Ron Morris v. Randall Knutson, No. 17-1025 (7th Cir. 2017)Annotate this Case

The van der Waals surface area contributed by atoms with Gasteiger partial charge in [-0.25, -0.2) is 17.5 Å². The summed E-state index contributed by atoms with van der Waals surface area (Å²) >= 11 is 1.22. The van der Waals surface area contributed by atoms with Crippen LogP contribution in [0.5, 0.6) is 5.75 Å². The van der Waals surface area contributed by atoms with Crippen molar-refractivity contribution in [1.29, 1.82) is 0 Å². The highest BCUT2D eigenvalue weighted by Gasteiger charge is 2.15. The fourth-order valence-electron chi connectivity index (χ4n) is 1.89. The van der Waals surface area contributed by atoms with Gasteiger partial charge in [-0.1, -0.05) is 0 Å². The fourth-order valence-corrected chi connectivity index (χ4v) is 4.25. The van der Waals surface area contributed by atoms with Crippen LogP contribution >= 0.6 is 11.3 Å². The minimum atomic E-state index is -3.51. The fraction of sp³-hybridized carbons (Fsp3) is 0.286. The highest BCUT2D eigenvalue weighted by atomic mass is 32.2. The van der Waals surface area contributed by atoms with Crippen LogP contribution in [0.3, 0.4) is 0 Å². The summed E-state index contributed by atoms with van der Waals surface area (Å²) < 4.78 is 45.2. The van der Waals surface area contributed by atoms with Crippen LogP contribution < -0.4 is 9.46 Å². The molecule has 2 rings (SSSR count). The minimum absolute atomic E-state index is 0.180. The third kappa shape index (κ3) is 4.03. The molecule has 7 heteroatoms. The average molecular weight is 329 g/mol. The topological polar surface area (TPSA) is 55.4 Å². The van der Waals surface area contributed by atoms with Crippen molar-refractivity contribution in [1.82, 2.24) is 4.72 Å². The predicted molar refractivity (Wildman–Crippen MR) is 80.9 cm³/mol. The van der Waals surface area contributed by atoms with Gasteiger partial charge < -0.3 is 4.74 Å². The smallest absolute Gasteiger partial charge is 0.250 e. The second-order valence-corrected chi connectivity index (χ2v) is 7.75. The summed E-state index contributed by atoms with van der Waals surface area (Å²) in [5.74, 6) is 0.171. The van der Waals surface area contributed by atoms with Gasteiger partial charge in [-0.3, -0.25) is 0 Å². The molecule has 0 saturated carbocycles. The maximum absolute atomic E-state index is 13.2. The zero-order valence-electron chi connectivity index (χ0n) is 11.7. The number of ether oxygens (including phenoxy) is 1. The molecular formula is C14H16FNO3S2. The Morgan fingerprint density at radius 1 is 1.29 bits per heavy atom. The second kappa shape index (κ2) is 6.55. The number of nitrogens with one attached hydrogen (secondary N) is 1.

NONPRECEDENTIAL DISPOSITION To be cited only in accordance with Fed. R. App. P. 32.1 United States Court of Appeals For the Seventh Circuit Chicago, Illinois 60604 Submitted August 30, 2017* Decided August 31, 2017 Before DIANE P. WOOD, Chief Judge WILLIAM J. BAUER, Circuit Judge FRANK H. EASTERBROOK, Circuit Judge No. 17-1025 RON MORRIS, Plaintiff-Appellant, Appeal from the United States District Court for the Northern District of Illinois, Eastern Division. v. No. 16 C 2889 RANDALL S. KNUTSON, Defendant-Appellee. Gary Feinerman, Judge. ORDER Ron Morris was fired from his job as a conductor for Burlington Northern Santa Fe Railway after an investigation revealed that he had failed to prevent a train carrying hazardous cargo from violating speed restrictions. Morris’s labor union (the International Association of Sheet Metal, Air, Rail and Transportation Workers) appealed his dismissal to an arbitration board, which upheld the railway’s decision. We have agreed to decide this case without oral argument because the briefs and record adequately present the facts and legal arguments, and oral argument would not significantly aid the court. See FED. R. APP. P. 34(a)(2)(C). * No. 17-1025 Page 2 A year later he brought this suit against Randall Knutson, a union official he accuses of ineptly representing him before the arbitration board. His complaint invokes 42 U.S.C. §§ 1983, 1985, and 1986, but the district court construed it as asserting a claim that the union, through Knutson, breached its duty of fair representation under the Railway Labor Act (RLA), 45 U.S.C. §§ 151–65. The judge later granted a motion by Knutson to dismiss the suit as barred by the six-month statute of limitations, and Morris appeals that decision. The RLA provides railroad employees an implied right of action against their unions for breach of the collective-bargaining agreement. See Steffens v. Bhd. of Ry., Airline, & S.S. Clerks, 797 F.2d 442, 445 (7th Cir. 1986) (citing Steele v. Louisville & Nashville R.R. Co., 323 U.S. 192 (1944)). Because the RLA does not, itself, provide a limitations period, “we borrow the six-month statute of limitations from section 10(b) of the National Labor Relations Act.” United Air Lines, Inc. v. Air Line Pilots Ass’n, Int’l, 563 F.3d 257, 269 (7th Cir. 2009); see West v. Conrail, 481 U.S. 35, 37–38 (1987). And where, as here, a plaintiff alleges that the union breached its duty of fair representation during arbitration proceedings, the six-month period begins to run whenever the union notifies the plaintiff that his appeal has been denied and that it will take no further action. See Beck v. Caterpillar, Inc., 50 F.3d 405, 407–08 (7th Cir. 1995). Morris received a copy of the board’s final decision on March 8, 2015, but he did not file suit until March 7, 2016, which is why the district court dismissed the suit as untimely. On appeal Morris contends that his claim did not accrue until October 5, 2015, when he received a seemingly innocuous email from a union official responding to a question he had asked about his prior disciplinary history. Morris somehow regards this as proof that Knutson’s “poor representation” during the arbitration was part of a deliberate effort to block his reinstatement. Until he received the email, Morris says, he could have presented only “a weak case with little evidence” to support a fair-representation claim. This explanation misses the mark because Morris acknowledges that he had some evidence of Knutson’s supposed wrongdoing by March 8, 2015, the date when he received not only the board’s decision but also copies of the written materials that Knutson had submitted to the board on his behalf. By his own admission, those materials contained “damaging and false” information about his disciplinary record that “severely impaired” his chances of winning his appeal. So Morris knew (or should have known) about Knutson’s supposed misconduct no later than March 2015, and there is no reason he needed to gather additional evidence before filing suit, see Bible v. No. 17-1025 Page 3 United Student Aid Funds, Inc., 799 F.3d 633, 639 (7th Cir. 2015) (recognizing that district court at pleading stage must treat allegations in complaint as true). AFFIRMED.